Oge Obi

The Nigeria Association for Energy Economics (NAEE) has said that citizens’ low access to electricity has worsened the poverty situation in the country.

The Association disclosed data obtained from the Trading Economics 2018, showed that over 40 per cent of Nigerians do not have access to electricity.

Speaking at the 2018 World Energy Day in Abuja, the President of NAEE, Prof. Wumi Iledare disclosed that poor access to electricity would undoubtedly leads to diminished social and economic status of any country.

He said, “For instance, studies have shown that countries with low access to energy tend to have low access to modern energy services. Additionally, lack of access to modern energy services tends to limit households’ purchasing power potential from income generating opportunities.

“Thus, without access to adequate electricity and modern forms of energy services, it may be difficult to evolve low-income economy, promote economic growth and employment as well as support human development.”

Speaking further, Iledare called for amendments to the 2005 Electric Power Sector Reform Act that will enable energy regulatory bodies and policy institutions function with zero tolerance to political interference. “Let me offer some way forward to attaining sustainable and affordable access to electricity in order to derive maximum energy services required for sustainable economic growth and development in Nigeria.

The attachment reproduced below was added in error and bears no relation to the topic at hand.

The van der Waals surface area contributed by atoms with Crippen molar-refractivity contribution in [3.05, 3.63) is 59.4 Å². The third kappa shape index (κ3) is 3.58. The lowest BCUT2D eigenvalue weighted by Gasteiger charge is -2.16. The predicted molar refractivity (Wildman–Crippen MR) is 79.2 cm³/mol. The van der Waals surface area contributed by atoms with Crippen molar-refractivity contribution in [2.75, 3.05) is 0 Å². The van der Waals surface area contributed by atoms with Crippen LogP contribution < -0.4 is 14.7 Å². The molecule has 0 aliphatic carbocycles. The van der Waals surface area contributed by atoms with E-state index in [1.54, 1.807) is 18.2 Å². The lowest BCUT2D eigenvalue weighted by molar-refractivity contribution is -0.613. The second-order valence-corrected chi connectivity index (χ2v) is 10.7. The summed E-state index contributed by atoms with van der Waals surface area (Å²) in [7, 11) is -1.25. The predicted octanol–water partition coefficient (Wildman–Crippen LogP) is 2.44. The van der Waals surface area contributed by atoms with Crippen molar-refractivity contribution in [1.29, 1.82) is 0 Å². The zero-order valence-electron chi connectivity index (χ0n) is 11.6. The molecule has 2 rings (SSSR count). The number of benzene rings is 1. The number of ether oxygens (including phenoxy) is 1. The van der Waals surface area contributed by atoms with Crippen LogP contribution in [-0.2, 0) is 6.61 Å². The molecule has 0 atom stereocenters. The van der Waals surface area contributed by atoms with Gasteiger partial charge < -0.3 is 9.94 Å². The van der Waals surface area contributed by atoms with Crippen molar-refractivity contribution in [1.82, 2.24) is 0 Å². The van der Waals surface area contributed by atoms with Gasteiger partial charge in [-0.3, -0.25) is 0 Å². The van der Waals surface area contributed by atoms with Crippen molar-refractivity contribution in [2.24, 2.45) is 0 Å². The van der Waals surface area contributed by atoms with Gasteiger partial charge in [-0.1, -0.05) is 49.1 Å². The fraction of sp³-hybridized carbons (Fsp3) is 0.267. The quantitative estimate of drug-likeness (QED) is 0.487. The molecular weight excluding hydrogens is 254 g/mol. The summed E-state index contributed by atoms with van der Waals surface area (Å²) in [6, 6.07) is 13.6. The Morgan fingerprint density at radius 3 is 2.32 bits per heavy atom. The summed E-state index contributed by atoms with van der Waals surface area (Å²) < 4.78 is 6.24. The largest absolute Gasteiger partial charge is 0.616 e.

“This begins with a review and perhaps some amendments to the 2005 Electric Power Sector Reform Act with respect to sections on institutions and governance as well as market reform. There is a need to avoid overlap among energy regulatory and policy institutions and NERC (Nigerian Electricity Regulatory Commission) must be allowed to function as an institution with zero tolerance to political interference.

“NERC must be apolitical. Lessons can certainly be learnt from the apolitical nature to a large extent of the regulatory authority of the Central Bank of Nigeria to regulate financial institutions in Nigeria with its absolute power to manage money supply in the economy. Although there are still some disturbances in the conduct of financial market in Nigeria, they are a far cry from the huge disturbances in the electricity market.”

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